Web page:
Subclassing int

We subclass in order to create a new class whose behaviour is inherited from the base classes, except that the new class can also override and add behaviour. Object creation is behaviour. For most classes it is enough to provide a different __init__ method, but for immutable classes one often have to provide a different __new__ method.

In this section we explain why __new__ is needed, and give examples of its use. But first we review mutation.

Mutable and immutable types

Some objects in Python, such as dictionaries and lists, can be changed. We can change these objects after they have been made. This is called mutation. The types dict and list are called mutable types.

>>> x = []
>>> x.append(1)
>>> x

Some other objects, such as strings and tuples, cannot be changed. Once made they cannot be changed. They are called immutable types.

>>> y = 'abc'
>>> y[0] = 'A'
Traceback (most recent call last):
TypeError: 'str' object does not support item assignment

Enumerated integers and named tuples

We will use enumerated integers as an example in this section. In Python, booleans are an example of an enumerated integer type.

However, our task in this section is not to use booleans but to understand them. This will allow us to create our own subclasses of int and of immutable types.

The bool type

Here we review the bool type in Python.

Comparisons return a boolean, which is either True or False.

>>> 1 < 2, 1 == 2
(True, False)

True and False are instance of the bool type. >>> type(True), type(False) (<type ‘bool’>, <type ‘bool’>)

The bool type inherits from int.

>>> bool.__bases__
(<type 'int'>,)

Because True and False are (in the sense of inherit from) integers, we can do arithmetic on them.

>>> True + True
>>> False * 10

We can even use boolean expressions as numbers (although doing so might result in obscure code).

>>> a = 3; b = 4
>>> (a < b) * 10 + (a == b) * 20

Emulating bool - the easy part

In this subsection, as preparation for enumerated integers, we will start to code a subclass of int that behave like bool. We will start with string representation, which is fairly easy.

>>> class MyBool(int):
...     def __repr__(self):
...         return 'MyBool.' + ['False', 'True'][self]

This give us the correct string representations. >>> f = MyBool(0) >>> f MyBool.False

>>> t = MyBool(1)
>>> t

But compare

>>> bool(2) == 1


>>> MyBool(2) == 1

In fact we have

>>> MyBool(2) == 2
>>> MyBool(2)
Traceback (most recent call last):
IndexError: list index out of range

Emulating bool - what goes wrong

In many classes we use __init__ to mutate the newly constructed object, typically by storing or otherwise using the arguments to __init__. But we can’t do this with a subclass of int (or any other immuatable) because they are immutable.

You might try

>>> class InitBool(int):
...    def __init__(self, value):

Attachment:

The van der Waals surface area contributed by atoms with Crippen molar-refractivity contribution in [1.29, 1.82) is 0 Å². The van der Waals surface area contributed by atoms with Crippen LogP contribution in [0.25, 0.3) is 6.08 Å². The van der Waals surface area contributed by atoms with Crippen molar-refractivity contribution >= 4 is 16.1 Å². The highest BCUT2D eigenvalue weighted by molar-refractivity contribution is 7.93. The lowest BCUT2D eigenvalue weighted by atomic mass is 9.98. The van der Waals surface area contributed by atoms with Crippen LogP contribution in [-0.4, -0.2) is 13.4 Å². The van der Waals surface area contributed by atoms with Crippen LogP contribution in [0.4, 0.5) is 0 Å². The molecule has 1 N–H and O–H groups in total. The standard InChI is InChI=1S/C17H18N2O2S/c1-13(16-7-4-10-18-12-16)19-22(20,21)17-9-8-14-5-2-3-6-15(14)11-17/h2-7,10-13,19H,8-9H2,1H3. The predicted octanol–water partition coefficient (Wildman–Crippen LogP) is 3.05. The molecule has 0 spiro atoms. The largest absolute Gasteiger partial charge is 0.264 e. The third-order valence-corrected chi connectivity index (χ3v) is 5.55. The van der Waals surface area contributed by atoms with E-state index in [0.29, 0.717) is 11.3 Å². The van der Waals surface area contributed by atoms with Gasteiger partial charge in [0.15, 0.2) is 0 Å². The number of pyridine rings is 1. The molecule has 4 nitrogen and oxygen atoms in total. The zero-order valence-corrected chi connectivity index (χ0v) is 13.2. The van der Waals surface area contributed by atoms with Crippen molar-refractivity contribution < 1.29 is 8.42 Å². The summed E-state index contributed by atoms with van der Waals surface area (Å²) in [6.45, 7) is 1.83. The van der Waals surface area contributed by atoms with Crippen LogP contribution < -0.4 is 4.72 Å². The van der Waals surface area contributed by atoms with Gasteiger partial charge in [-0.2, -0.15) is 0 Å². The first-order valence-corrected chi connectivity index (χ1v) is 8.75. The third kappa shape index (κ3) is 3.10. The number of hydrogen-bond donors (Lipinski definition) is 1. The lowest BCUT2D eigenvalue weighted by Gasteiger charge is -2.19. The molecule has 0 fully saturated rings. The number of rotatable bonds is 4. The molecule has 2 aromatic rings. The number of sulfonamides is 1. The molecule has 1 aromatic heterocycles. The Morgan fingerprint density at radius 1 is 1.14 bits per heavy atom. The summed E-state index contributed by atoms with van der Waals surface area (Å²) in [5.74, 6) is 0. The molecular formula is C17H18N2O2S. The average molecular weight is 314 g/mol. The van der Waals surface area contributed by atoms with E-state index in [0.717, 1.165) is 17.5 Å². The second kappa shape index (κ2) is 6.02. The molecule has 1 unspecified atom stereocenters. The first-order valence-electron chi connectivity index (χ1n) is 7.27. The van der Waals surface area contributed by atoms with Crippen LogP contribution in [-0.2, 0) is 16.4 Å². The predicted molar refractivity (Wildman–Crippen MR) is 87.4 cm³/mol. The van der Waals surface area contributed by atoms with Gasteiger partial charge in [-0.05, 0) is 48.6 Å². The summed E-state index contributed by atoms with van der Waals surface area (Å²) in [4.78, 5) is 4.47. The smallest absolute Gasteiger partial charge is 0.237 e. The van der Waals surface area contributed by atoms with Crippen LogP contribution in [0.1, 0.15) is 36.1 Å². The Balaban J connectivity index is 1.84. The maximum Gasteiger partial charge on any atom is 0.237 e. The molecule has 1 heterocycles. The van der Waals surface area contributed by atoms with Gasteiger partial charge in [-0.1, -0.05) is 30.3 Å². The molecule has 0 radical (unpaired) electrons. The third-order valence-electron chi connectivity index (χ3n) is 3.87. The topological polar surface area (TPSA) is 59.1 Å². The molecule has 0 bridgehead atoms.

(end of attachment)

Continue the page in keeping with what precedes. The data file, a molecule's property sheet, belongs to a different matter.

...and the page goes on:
...        self = bool(value)

but it won’t work. Look at this - nothing has changed.

>>> x = InitBool(2)
>>> x == 2

This line of code

self = bool(value)

is deceptive. It does change the value bound to the self in __init__, but it does not change the object that was passed to __init__.

You might also try

>>> class InitBool2(int):
...    def __init__(self, value):
...        return bool(value)

but when called it raises an exception

>>> x = InitBool2(2)
Traceback (most recent call last):
TypeError: __init__() should return None, not 'bool'

Emulating bool - using __new__

The solution to the problem is to use __new__. Here we will show that it works, and later we will explain elsewhere exactly what happens. [where?].

>>> class NewBool(int):
...    def __new__(cls, value):
...        return int.__new__(cls, bool(value))

This works - no exception and 2 is converted into 1.

>>> y = NewBool(2)
>>> y == 1

We’ll go carefully through this definition of __new__.

1. We define __new__, which like __init__ has a special role in object creation. But it’s role is to do with creation of a new object, and not the initialisation of an already created object.

2. The function __new__ has two parameters. The first parameter is a class. The way we’ve called it, it will be the NewBool class.

  1. The function __new__ returns a value.

  2. The value returned is

    int.__new__(cls, bool(value))

Understanding int.__new__

Here’s the docstring for _int.__new__.

>>> print int.__new__.__doc__
T.__new__(S, ...) -> a new object with type S, a subtype of T

Let’s try it, with S and T equal.

>>> z = int.__new__(int, 5)  # (*)
>>> z == 5
>>> type(z)
<type 'int'>

Thus, we see that line (*) is very much like or perhaps the same as int(5). Let’s try another example.

>>> int('10')
>>> int.__new__(int, '21')

The docstring above says that S must be a subtype of T. So let’s create one.

>>> class SubInt(int): pass

And now let’s use it as an argument to int.__new__.

>>> subint = int.__new__(SubInt, 11)

Now let’s test the object we’ve just created. We expect it to be an instance of SubInt, and to be equal to 11.

>>> subint == 11
>>> type(subint)
<class 'SubInt'>

There we have it. Success. All that’s required to complete the emulation of bool is to put all the pieces together.


The key to subclassing immutable types is to use __new__ for both object creation and initialisation.

Exercise Create a class EmulBool that behaves like the bool builtin.

Exercise (Hard). Parameterize EmulBool. In other words, create an EnumInt such that

X = EnumInt(['False', 'True'])

creates a class X that behave like EmulBool.